Despite a currently ongoing outbreak that saw nearly 800 new cases of COVID-19 infection in Samut Sakhon, members of the Thai food industry remain optimistic of their business prospects in the near future.
All of the cases in Samut Sakhon centered on a shrimp vendor, who inadvertently spread the virus to a large number of people who visited the seafood market in which she conducts business in. After a sudden surge in cases, the government has implemented a province-wide lockdown in Samut Sakhon.
A strict curfew is now in place between 10 pm and 5 am, and travel in and out of the province is currently banned. The lockdown is to remain in place until January 3rd.
The Federation of Thai Industries estimates a daily loss of THB1 billion for manufacturing and logistics companies operating in the province. The Federation adds that nearly 350,000 workers in the province will lose their jobs in the process.
The government continues to conduct contact tracing to seek out new infections, while Prime Minister Prayut Chan-o-cha has given Minister Anutin Charnvirakul and the Ministry of Public Health standing orders to create guidelines for provincial lockdowns in case the current outbreak spreads to the nearby provinces.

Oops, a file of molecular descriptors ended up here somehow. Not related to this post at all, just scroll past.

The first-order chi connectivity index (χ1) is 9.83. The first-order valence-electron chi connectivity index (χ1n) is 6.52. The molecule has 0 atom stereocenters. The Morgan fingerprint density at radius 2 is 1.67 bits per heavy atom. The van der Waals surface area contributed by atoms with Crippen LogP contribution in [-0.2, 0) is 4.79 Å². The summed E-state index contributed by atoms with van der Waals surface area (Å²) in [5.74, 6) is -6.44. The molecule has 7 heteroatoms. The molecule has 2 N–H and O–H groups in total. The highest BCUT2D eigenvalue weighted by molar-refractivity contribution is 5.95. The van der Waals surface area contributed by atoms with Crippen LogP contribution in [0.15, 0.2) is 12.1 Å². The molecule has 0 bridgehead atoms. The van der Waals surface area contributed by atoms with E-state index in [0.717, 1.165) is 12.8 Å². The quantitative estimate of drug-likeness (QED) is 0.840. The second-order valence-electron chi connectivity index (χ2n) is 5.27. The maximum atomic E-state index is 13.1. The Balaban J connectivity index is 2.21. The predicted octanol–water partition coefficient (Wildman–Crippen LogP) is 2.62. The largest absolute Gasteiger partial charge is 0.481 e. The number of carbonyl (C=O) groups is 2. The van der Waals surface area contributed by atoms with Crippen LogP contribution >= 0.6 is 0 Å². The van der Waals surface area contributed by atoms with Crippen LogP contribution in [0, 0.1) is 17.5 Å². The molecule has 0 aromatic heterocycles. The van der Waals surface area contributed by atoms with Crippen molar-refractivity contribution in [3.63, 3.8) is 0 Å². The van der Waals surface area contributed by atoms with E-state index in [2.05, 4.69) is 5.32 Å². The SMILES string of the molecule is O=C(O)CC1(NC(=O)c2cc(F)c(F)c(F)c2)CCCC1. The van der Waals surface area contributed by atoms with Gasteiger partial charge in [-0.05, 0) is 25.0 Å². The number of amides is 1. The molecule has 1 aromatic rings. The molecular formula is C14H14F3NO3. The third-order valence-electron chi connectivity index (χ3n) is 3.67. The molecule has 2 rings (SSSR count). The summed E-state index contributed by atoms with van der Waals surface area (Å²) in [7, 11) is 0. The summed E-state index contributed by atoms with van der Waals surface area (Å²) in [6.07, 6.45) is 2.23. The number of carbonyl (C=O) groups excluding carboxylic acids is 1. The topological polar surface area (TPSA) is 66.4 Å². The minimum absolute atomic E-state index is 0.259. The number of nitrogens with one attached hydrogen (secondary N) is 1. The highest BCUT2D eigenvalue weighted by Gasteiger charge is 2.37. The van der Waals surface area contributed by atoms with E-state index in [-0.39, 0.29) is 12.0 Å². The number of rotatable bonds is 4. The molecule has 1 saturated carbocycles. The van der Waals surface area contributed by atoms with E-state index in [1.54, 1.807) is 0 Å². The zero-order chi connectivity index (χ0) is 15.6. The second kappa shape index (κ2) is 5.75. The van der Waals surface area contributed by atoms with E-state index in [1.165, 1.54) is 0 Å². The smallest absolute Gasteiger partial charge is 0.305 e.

These guidelines are meant to provide guidance to provincial governors, who have been given authority to use their discretion to decide whether or not a lockdown on their jurisdictions are necessary.
Despite these new developments, seafood restaurants and food processors remain positive about their business prospects.
According to Visit Limlurcha, president of the Thai Food Processors Association, their members are not overly concerned about the situation. He pointed out that other countries with the same industries as theirs are facing worse outbreaks, adding that Thailand’s government has not been negligent in its management of the COVID-19 pandemic.
“[Thailand] has never neglected the preventive and safety measures against the spread of Covid-19 but instead underlined the importance of quality, product safety, consistency and personal hygiene standards,” he said.
Poj Aramwattananont, president of the Thai Frozen Foods Association, added that his association’s members have boosted confidence in their industry by implementing preventive measures in their facilities for the past six months.
Mr. Poj also said that they have partnered with the Department of Fisheries to come up with additional preventive measures that should keep them and their workers safe for up to four months.
The Association is also expected to conduct a meeting with the Fisheries Department, the Public Health Ministry, the Labour Ministry and the Commerce Ministry today.
Mr. Poj pointed out that the association only hires migrant workers with official documentation, which should keep the industry safe as the new infections involved illegal returnees from Myanmar. In any case, members of the association have put in place “strict safety and supervisory measures” that should help in preventing food contamination and new infections in their workplaces.
He called on the government to find ways to easily identify registered workers in order to set them apart from illegal migrant workers and to help in making preventive measures more effective against new infections.